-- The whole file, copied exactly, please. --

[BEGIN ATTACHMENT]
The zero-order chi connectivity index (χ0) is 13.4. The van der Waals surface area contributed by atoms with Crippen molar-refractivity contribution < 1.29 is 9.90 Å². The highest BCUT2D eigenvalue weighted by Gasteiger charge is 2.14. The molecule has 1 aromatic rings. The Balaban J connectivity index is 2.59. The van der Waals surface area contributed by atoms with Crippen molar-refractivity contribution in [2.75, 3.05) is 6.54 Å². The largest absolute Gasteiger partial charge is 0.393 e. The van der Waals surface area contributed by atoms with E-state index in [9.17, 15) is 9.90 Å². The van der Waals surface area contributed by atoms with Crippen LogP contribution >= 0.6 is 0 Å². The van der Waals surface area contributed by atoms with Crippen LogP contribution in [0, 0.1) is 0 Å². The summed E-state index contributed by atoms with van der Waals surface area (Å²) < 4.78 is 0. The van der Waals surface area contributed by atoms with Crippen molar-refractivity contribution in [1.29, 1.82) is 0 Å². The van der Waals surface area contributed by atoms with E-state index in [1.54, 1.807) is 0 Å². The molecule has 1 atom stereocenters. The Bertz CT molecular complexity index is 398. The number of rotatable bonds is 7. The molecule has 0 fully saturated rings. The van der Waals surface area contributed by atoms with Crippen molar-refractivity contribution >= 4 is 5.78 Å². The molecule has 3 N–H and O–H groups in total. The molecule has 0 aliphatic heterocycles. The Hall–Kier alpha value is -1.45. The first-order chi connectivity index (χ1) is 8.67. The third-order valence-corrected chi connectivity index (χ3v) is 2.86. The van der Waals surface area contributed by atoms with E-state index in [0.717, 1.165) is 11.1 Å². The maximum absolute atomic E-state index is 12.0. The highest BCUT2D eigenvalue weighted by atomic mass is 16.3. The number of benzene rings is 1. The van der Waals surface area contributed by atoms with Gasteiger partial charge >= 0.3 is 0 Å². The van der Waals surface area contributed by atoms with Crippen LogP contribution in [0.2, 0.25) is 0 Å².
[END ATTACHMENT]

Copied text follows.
The zero-order chi connectivity index (χ0) is 13.4. The van der Waals surface area contributed by atoms with Crippen molar-refractivity contribution < 1.29 is 9.90 Å². The highest BCUT2D eigenvalue weighted by Gasteiger charge is 2.14. The molecule has 1 aromatic rings. The Balaban J connectivity index is 2.59. The van der Waals surface area contributed by atoms with Crippen molar-refractivity contribution in [2.75, 3.05) is 6.54 Å². The largest absolute Gasteiger partial charge is 0.393 e. The van der Waals surface area contributed by atoms with E-state index in [9.17, 15) is 9.90 Å². The van der Waals surface area contributed by atoms with Crippen LogP contribution >= 0.6 is 0 Å². The van der Waals surface area contributed by atoms with Crippen LogP contribution in [0, 0.1) is 0 Å². The summed E-state index contributed by atoms with van der Waals surface area (Å²) < 4.78 is 0. The van der Waals surface area contributed by atoms with Crippen molar-refractivity contribution in [1.29, 1.82) is 0 Å². The van der Waals surface area contributed by atoms with E-state index in [1.54, 1.807) is 0 Å². The molecule has 1 atom stereocenters. The Bertz CT molecular complexity index is 398. The number of rotatable bonds is 7. The molecule has 0 fully saturated rings. The van der Waals surface area contributed by atoms with Crippen molar-refractivity contribution >= 4 is 5.78 Å². The molecule has 3 N–H and O–H groups in total. The molecule has 0 aliphatic heterocycles. The Hall–Kier alpha value is -1.45. The first-order chi connectivity index (χ1) is 8.67. The third-order valence-corrected chi connectivity index (χ3v) is 2.86. The van der Waals surface area contributed by atoms with E-state index in [0.717, 1.165) is 11.1 Å². The maximum absolute atomic E-state index is 12.0. The highest BCUT2D eigenvalue weighted by atomic mass is 16.3. The number of benzene rings is 1. The van der Waals surface area contributed by atoms with Gasteiger partial charge >= 0.3 is 0 Å². The van der Waals surface area contributed by atoms with Crippen LogP contribution in [0.2, 0.25) is 0 Å².